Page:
Baidu wins respite in US censorship lawsuit

Summary:U.S. court dismisses a 2011 lawsuit against the Chinese search giant alleging it worked with its government to censor the Web.

The U.S. court has dismissed a lawsuit filed against Baidu and the Chinese government for censoring the Internet and violating the First Amendment to the U.S. Constitution.

Baidu logo

Manhattan-based U.S. District Judge Jesse Furman on Tuesday said the defendants had not been properly served with court papers, and China had pointed to an international treaty which stated that doing so would infringe its sovereignty. 

The lawsuit was first filed in May 2011 by eight New York-based pro-democracy activists, including writers and video producers, who accused Baidu--China's biggest search engine--and its government for censoring search results. According to a Reuters report, the suit said Baidu acted as an "enforcer" of policies by the Chinese government, filtering pro-democracy content such as the 1989 Tiananmem Square protests. 

The plaintiffs alleged such censorship violated the First Amendment as well as human rights laws, and blocking search results which could be found through other search engines such as Google and Yahoo amounted to millions of dollars in damages. Specifically, they had sought US$16 million in damages. 

China's Foreign Ministry then said foreign courts had no jurisdiction, according to international laws, over the way the Chinese government managed the Internet which is a sovereign matter and was in accordance with global norms.

In his dismissal on Wednesday, Furman said there was "plainly no merit" that the defendants were properly served. China, he added, had invoked a Hague Convention provision which allowed the country to refuse service which would "infringe its sovereignty or secruity". 

He also noted a lack of jurisdiction on his part to determine if China had properly invoked this provision, and even if he did, this provision would also apply to private entities such as Baidu.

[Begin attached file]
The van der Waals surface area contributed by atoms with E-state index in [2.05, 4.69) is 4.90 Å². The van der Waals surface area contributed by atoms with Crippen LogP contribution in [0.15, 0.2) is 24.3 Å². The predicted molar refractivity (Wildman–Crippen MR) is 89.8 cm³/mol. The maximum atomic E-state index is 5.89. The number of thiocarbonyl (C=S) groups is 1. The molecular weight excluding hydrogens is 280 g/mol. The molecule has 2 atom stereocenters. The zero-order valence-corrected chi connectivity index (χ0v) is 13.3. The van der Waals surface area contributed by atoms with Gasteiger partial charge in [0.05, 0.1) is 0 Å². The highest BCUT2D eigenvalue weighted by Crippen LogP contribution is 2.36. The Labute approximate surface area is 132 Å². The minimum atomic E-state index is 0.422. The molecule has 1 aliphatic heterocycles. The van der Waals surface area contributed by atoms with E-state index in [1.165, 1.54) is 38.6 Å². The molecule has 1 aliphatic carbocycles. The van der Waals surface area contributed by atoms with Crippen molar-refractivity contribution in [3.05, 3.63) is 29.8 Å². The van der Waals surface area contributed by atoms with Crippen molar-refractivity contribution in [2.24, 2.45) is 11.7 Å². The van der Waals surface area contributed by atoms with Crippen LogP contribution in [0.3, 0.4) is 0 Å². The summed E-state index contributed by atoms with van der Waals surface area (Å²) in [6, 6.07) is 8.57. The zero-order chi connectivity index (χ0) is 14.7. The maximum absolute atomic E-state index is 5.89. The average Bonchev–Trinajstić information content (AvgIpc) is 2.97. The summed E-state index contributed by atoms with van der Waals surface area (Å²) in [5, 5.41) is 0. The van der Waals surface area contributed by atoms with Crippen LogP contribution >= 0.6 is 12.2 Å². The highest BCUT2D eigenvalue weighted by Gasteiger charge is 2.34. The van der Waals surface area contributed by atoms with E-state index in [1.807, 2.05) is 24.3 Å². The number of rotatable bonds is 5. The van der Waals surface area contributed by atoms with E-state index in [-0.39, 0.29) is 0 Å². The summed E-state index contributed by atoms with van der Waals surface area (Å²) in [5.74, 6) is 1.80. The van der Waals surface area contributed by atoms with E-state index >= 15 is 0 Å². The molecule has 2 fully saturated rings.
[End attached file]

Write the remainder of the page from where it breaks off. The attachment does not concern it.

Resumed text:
Furman's dismissal has been put on hold for 30 days to provide the plaintiffs an opportunity to propose another means of serving Baidu as well as demonostrate why China should not be dismissed as a defendant. 

Baidu accounts for about 80 percent of China's search market

China is widely known for its " Great Firewall " which filters content based on what the ruling government deems objectionable. Social networking sites including Facebook and Twitter cannot be accessed in China. Citizens, though, have been known to circumvent the blocks by using virtual private networking (VPN) and proxy services. 

Google in 2010 moved its search engine to Hong Kong in order to continue providing uncensored Chinese-language search services.  

 

 

 

 

Topics: Censorship, China, Government

About

Eileen Yu began covering the IT industry when Asynchronous Transfer Mode was still hip and e-commerce was the new buzzword. Currently a freelance blogger and content specialist based in Singapore, she has over 15 years of industry experience with various publications including ZDNet, IDG, and Singapore Press Holdings. Eileen majored i... Full Bio

zdnet_core.socialButton.googleLabel Contact Disclosure

Kick off your day with ZDNet's daily email newsletter. It's the freshest tech news and opinion, served hot. Get it.

Related Stories

The best of ZDNet, delivered

You have been successfully signed up. To sign up for more newsletters or to manage your account, visit the Newsletter Subscription Center.
Subscription failed.